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BRIAN SEYMOUR WRITES FROM FREEPORT

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ACHAN IN THE CAMP

Three weeks ago I posed a simple question, viagra sales “Are the core values of the PLP still relevant, viagra sales or have they been cast aside in favor of foreign direct investment”? This is the instrument being used to help develop and modernize our country. This week the answer came back loud and clear from the Attorney General, Allyson Maynard Gibson who before had come to prominence in the Pleasant Bridgewater saga. She used the power of her good office to signal to the business community that the policy had tilted in favor of big business. Mrs. Gibson has become the ACHEN in the camp of the PLP and, because of her actions will cause the party great difficulty and, will rob the party of its perceived blessings. PLP’s mark this day.

In 1958, we had a general strike. The law at the time allowed for injustice and inequity where only the merchant class survived to the disadvantage of the many. Equity and social justice was gained in the work place because of men like Sir Clifford Darling who stood up against injustice in the general strike. All the gains that came because of the labor unions, those gains made, thus far, were set back and surrendered by the single action of the Attorney General. The Attorney General withdrew the case against two executive managers of Sandals Royal Bahamian Hotel which were before the Magistrate’s court. What a disgrace and under a PLP administration, at that. Under a PLP administration, 58 years after the general strike, we have come full circle. Allyson Gibson used as a justification a fine point in law for nullifying the case against the hotel managers.

Sandals, without notice, fired six hundred (600) workers and effectively broke the back of the union. Bahamians have a constitutional right to join the union of their choice. Sandals heavy-handed actions was an act of cruelty but yet a lawful act, albeit unjust, to fire the workers because their employer did not want a union. The net effect of those actions was the Minister of Labor, Shane Gibson’s standing as a Minister was greatly diminished because of the Attorney General’s arrogance. Employers country wide will know who holds power and, will not, no doubt, listen to or negotiate in good faith with the Ministry of Labor. The Attorney General has become a one-person wrecking ball.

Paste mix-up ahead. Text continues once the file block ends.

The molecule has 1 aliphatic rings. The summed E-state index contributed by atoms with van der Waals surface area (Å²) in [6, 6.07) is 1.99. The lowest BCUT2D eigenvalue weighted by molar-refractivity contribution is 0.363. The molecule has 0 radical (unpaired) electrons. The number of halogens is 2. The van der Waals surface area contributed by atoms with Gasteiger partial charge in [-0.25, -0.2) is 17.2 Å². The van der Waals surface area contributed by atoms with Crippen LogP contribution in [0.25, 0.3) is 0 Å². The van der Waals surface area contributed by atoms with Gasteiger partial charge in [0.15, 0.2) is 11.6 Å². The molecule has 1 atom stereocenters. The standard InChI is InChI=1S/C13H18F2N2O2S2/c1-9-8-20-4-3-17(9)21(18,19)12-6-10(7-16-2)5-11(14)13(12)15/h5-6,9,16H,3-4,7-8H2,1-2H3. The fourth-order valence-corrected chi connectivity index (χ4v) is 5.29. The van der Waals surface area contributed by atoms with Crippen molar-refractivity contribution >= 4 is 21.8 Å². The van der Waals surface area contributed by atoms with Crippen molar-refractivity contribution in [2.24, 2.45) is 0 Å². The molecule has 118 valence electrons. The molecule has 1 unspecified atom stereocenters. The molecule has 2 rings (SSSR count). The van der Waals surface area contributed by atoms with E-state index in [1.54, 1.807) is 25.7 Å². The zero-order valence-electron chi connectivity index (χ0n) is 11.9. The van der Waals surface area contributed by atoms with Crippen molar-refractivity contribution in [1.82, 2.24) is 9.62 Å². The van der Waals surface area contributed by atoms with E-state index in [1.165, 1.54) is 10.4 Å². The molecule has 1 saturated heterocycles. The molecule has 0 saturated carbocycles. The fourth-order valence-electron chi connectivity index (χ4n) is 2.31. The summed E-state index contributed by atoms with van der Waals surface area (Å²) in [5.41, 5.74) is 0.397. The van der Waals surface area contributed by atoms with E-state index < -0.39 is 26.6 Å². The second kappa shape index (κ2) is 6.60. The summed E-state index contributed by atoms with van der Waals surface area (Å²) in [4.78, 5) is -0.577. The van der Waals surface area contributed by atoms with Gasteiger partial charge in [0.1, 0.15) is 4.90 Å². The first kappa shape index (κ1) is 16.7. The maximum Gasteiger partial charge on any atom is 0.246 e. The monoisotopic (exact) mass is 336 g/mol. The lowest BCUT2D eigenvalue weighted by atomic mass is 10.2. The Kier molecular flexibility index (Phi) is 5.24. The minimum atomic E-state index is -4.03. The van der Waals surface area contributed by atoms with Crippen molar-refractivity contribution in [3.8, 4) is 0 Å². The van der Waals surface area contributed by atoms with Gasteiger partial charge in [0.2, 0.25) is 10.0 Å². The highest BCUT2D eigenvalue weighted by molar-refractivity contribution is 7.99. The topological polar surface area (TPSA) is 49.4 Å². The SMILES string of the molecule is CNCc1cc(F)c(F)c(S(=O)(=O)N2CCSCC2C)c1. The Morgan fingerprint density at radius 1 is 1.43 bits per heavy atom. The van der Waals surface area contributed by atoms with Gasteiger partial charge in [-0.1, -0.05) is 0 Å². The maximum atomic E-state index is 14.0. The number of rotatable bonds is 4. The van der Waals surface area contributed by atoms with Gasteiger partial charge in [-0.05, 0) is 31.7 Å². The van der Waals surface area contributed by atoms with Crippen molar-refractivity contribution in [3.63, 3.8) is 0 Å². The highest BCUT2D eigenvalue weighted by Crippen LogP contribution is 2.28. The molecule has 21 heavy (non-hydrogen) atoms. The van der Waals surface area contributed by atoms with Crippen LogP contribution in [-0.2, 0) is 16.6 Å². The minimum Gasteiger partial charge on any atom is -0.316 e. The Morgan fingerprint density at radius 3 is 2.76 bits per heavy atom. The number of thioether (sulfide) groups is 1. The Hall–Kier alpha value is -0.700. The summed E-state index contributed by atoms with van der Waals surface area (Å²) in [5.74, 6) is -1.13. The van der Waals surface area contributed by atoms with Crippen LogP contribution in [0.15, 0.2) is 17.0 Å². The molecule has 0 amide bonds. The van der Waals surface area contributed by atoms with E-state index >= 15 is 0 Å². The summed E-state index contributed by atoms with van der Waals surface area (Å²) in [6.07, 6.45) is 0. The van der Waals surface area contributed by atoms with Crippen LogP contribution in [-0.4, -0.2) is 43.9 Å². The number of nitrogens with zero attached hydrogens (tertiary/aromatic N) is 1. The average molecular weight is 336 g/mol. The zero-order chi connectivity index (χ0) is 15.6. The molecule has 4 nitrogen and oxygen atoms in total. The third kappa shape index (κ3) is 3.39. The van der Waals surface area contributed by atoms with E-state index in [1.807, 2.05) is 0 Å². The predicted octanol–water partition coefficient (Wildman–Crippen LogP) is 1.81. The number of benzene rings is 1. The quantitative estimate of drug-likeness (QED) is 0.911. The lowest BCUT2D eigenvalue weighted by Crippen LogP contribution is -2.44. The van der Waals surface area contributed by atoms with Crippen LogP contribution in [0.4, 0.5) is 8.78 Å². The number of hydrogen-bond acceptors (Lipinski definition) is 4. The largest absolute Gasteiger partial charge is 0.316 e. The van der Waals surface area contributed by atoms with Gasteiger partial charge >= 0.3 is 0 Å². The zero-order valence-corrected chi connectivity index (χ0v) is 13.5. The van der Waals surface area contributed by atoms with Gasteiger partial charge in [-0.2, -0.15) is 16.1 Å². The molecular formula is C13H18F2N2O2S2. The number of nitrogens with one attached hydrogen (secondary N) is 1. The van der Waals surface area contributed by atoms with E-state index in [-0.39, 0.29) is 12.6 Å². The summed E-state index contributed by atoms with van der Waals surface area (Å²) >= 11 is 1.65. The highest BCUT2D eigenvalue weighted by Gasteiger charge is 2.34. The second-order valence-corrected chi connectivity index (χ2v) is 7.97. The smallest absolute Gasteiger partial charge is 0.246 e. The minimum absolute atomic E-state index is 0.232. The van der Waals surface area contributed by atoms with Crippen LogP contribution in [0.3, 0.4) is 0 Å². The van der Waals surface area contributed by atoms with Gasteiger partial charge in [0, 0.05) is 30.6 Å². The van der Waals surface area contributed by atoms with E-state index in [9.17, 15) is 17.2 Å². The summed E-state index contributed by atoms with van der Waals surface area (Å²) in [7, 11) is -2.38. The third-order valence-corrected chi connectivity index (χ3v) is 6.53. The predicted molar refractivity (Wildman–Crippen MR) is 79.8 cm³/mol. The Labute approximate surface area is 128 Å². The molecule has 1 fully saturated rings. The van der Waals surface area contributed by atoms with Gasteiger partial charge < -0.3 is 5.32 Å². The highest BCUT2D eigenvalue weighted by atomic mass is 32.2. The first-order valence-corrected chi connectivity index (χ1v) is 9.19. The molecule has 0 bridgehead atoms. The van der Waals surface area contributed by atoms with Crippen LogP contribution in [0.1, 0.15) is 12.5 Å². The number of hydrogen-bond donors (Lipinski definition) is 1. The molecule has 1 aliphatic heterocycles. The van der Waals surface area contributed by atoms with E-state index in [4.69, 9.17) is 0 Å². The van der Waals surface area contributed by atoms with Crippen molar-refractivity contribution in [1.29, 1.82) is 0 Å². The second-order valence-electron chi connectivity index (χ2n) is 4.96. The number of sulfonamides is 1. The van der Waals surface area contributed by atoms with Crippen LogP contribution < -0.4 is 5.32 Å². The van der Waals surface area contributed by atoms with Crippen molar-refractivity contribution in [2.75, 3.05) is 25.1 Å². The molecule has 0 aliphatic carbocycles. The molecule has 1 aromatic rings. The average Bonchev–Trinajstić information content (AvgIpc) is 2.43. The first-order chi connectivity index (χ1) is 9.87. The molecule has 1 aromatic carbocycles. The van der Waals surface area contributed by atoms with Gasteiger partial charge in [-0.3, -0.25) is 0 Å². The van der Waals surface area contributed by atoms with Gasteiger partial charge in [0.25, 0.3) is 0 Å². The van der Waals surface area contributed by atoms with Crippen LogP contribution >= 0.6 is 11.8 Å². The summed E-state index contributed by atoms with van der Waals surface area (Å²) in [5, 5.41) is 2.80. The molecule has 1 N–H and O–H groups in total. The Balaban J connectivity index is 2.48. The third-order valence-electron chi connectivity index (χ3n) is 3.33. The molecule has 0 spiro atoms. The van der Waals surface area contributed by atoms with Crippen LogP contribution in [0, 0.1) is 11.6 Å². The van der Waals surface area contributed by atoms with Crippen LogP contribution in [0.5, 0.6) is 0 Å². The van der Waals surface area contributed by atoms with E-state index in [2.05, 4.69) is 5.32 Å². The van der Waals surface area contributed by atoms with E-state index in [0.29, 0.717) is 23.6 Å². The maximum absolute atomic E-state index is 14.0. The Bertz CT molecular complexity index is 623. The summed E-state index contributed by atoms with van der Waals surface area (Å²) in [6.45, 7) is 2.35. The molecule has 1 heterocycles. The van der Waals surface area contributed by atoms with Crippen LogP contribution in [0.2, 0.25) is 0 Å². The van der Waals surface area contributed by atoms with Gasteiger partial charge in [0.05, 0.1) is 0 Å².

May I remind the Attorney General that in 1958, the law was on the side of the first generation of the “all for me baby crew” known as the Bay Street Boys who eventually became The United Bahamian Party. The law is subjective depending on the circumstance, for example, the law allowed one man to vote a hundred times if he possessed one hundred pieces of property. The law also allowed for conflicts of interests and other self-dealing practices by members of parliament. So do not tell the people about fine points of law. Speak to us about justice and equity, instead.

I will continue to say foreign direct investment must be grounded in the principles of mutual respect of these two competing sides. It will main absolutely nothing if it deprives the average citizen of their dignity and self-respect. Foreign direct investment must be an instrument that benefits the people first, and in the end, gives a fair return on investment to the investor. If left to their own devices the investment could quickly descend into nothing more than a modern day slave plantation.

“If Bahamians are not prepared to stand up and defend their own Bahamas then you don’t deserve to have it” as quoted by the Father of the Nation. i

Brian Seymour